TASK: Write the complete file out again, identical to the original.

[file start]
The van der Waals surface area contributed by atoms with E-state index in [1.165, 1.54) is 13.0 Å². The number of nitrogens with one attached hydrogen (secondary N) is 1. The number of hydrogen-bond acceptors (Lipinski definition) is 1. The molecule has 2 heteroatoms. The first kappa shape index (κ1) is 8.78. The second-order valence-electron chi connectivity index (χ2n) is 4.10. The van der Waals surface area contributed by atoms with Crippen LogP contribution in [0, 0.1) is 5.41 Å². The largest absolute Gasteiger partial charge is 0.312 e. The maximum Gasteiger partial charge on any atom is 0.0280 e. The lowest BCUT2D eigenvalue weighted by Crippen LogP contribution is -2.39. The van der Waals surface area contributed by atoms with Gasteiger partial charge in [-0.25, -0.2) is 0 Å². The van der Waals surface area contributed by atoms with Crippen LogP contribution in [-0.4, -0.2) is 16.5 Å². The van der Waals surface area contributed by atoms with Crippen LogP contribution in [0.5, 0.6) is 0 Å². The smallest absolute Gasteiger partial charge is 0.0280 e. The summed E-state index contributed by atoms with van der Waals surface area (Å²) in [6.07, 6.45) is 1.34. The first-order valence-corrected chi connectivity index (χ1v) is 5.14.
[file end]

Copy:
The van der Waals surface area contributed by atoms with E-state index in [1.165, 1.54) is 13.0 Å². The number of nitrogens with one attached hydrogen (secondary N) is 1. The number of hydrogen-bond acceptors (Lipinski definition) is 1. The molecule has 2 heteroatoms. The first kappa shape index (κ1) is 8.78. The second-order valence-electron chi connectivity index (χ2n) is 4.10. The van der Waals surface area contributed by atoms with Crippen LogP contribution in [0, 0.1) is 5.41 Å². The largest absolute Gasteiger partial charge is 0.312 e. The maximum Gasteiger partial charge on any atom is 0.0280 e. The lowest BCUT2D eigenvalue weighted by Crippen LogP contribution is -2.39. The van der Waals surface area contributed by atoms with Gasteiger partial charge in [-0.25, -0.2) is 0 Å². The van der Waals surface area contributed by atoms with Crippen LogP contribution in [-0.4, -0.2) is 16.5 Å². The van der Waals surface area contributed by atoms with Crippen LogP contribution in [0.5, 0.6) is 0 Å². The smallest absolute Gasteiger partial charge is 0.0280 e. The summed E-state index contributed by atoms with van der Waals surface area (Å²) in [6.07, 6.45) is 1.34. The first-order valence-corrected chi connectivity index (χ1v) is 5.14.